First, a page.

The following text is a paraphrase and amalgam of observations by the 2nd century CE philosopher Marcus Aurelius. I have stitched the following passages together as a sort of compendium on one of his favourite themes: the changelessness of the human experience throughout history. This is a loose, dynamic rendition, informed by different translations of Marcus Aurelius’ writings (Casaubon, Hammond, and Long). Intended to be read as though it is the voice of Marcus Aurelius speaking in his own time. Readers should consult referenced passages for a more direct translation of the following text.
Think about what the world was like 100 years ago, back when Vespasian was the Emperor of Rome. People busily went about doing all the same things they do today: getting married, raising children, getting sick, and dying. You would find some people feasting luxuriously, and others plotting schemes. There were people obsessed with peddling their merchandise, and others slaving away at the drudgeries of labour. You’d find wooers, hoarders, flatters, and arrogant snobs. You’d find opportunists, egomaniacs, and ambitious, would-be politicians.
In short, you would find all the same people you find today.
And fifty years ago too, during the reign of Trajan, it was exactly the same. All those people and all those great aspirations — they have all vanished now. Their age is over and ended. Time has buried even the greatest heights of their accomplishments. No matter what period of history you examine, you see the same thing: everyone who sought for wealth, comfort, fame, and power are dead and gone, as are the remnants of all their strivings. (4.32)
Here is what I find fascinating: everything that happens in life is habitual and repetitive. Just as flowers bloom in the spring and fruit ripens in the summer, one generation of human beings after another rise and fall with the same predictable pattern. Each chapter of the human story has the same principal characters and timeworn plot twists: there is always disease, there is always treachery, there is always defamation, and there is always, finally, death. But most of all, there is always a sideshow capable of preoccupying, amusing, and vexing the fools. By and large, the mass of humanity is too distracted with itself to recognize its own cyclical redundancy… and its fate. (4.44)
But, we don’t have to live this way. Every time we see anything occur — no matter how spectacular, calamitous, or awesome it is — we should confidently remind ourselves of one simple truth: we have already seen this before. It has already happened in ancient, recent, and perhaps even in modern history. Institutions, states, cities, and families — they all come and go, all the time. Everything that exists is familiar and short-lived. Try adopting this motto: everything that can be seen and known has already been seen and known (7.1). Think about it: studying society for forty years is basically the same as studying it over the course of ten thousand years. The pattern and rhythm of the past is the same today (7.49). At the most fundamental level, life today is the same as it was in times of those we have buried and forgotten (9.14). The folks who come to our own funerals will likewise go on to live lives that are only slight variations of the lives we have lived, until they too die and, like us, are forgotten.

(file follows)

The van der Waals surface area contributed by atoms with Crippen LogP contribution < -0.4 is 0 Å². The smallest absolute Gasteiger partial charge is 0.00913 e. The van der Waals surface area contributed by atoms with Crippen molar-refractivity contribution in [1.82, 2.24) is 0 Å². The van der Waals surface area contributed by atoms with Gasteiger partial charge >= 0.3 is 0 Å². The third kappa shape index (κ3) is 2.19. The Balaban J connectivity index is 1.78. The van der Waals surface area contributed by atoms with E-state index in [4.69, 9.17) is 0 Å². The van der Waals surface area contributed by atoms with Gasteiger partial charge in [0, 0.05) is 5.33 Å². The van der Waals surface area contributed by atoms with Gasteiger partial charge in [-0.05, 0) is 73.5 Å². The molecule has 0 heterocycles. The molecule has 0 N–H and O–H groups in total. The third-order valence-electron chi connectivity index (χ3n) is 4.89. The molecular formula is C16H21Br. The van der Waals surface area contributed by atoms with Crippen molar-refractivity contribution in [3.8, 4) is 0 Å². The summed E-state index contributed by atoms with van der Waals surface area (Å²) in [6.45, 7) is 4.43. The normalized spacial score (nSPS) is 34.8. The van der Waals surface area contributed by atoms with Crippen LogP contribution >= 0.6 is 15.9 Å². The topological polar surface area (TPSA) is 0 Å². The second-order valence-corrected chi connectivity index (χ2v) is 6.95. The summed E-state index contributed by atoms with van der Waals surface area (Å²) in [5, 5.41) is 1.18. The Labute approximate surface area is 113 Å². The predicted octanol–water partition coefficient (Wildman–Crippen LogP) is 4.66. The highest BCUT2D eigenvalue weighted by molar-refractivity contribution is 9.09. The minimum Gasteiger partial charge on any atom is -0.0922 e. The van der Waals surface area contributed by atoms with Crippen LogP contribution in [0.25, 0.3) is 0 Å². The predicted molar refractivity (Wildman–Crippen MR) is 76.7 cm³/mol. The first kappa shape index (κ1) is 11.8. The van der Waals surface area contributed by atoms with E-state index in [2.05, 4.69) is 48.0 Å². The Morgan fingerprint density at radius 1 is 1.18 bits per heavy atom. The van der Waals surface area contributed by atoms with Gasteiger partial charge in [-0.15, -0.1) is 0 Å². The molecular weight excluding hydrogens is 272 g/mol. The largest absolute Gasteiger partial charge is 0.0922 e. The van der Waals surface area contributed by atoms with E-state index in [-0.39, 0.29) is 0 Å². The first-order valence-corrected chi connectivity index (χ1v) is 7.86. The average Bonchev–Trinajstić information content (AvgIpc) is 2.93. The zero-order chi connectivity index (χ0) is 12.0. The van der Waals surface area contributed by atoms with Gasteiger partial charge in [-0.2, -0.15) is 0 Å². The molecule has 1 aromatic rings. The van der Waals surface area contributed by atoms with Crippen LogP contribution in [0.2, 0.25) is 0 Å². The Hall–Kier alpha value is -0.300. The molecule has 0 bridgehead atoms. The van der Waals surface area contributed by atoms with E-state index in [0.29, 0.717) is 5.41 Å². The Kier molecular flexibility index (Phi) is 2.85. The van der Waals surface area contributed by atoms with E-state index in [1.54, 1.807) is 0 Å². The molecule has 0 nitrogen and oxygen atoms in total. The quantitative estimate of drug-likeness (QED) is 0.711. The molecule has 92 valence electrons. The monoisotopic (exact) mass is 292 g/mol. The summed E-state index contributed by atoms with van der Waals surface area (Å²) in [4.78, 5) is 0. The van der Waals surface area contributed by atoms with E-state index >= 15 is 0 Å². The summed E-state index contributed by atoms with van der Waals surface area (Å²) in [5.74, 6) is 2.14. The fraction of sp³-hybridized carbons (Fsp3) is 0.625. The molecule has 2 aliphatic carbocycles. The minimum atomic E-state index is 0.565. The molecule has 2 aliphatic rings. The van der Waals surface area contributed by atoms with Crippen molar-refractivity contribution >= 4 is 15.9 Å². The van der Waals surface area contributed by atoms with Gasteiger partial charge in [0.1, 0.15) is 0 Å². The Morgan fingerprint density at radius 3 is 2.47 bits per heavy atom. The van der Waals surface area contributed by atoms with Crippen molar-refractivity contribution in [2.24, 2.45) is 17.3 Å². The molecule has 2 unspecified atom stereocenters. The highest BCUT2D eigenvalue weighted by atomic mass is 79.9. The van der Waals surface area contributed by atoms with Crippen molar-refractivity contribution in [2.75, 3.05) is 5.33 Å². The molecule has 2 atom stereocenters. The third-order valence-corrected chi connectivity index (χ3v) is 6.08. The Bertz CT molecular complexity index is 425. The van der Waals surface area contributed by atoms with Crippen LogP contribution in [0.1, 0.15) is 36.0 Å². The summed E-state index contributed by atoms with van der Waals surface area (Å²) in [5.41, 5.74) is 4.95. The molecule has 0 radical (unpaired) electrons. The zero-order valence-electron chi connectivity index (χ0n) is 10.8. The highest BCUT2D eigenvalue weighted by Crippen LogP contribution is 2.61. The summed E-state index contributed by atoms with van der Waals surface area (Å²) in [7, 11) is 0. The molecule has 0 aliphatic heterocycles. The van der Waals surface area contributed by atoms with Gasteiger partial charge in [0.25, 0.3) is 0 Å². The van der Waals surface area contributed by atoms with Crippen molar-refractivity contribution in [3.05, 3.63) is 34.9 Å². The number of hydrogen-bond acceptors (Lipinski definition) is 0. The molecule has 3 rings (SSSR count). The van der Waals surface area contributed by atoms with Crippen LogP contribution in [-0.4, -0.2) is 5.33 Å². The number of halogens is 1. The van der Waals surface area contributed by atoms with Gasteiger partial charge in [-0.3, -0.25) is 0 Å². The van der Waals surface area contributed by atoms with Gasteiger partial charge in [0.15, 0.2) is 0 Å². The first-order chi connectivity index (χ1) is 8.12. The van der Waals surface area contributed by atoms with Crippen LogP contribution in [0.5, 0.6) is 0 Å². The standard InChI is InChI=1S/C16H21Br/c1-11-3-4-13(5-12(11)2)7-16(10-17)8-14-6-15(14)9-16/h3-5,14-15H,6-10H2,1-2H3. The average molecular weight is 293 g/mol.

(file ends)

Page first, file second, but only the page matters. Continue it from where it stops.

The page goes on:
When we begin think this way, we cannot help but see our own lives and times differently. It is like climbing up to the top of the highest mountain and peering down. Below us we see the scurry and bustle of our contemporaries. There they go, herding flocks, amassing capital, getting married, getting divorced, arguing in court, vying for praise, going to festivals, and spending their money. Sure, we might notice some differences between cultures, nations, languages, but from this vantage point, we can see that it is all the same: a medley and mixture of the same fundamental ingredients. (7.48)
If we begin each day acknowledging and accepting this, we might have a fighting chance of escaping the temptation to pour every ounce of our energy into this silly race into oblivion. Let us see it all for what it really is: our lives are not unique. The value of existence has nothing to do with what we will accomplish or be remembered for — because everything has already been done and forgotten a million times before. We’re just temporary cast members filling in the roles for an old, redundant play. (10.27)
To define the value of our existence by our supposed uniqueness is to live the most typical life possible! Behold the most common motif of all: the arrogant man who cries, “In my lifetime, everything will change!” Instead of falling prey to our own delusions of grandeur, let us appreciate every moment for what it is. All we really have, after all, is this moment. Nothing more. Nothing less.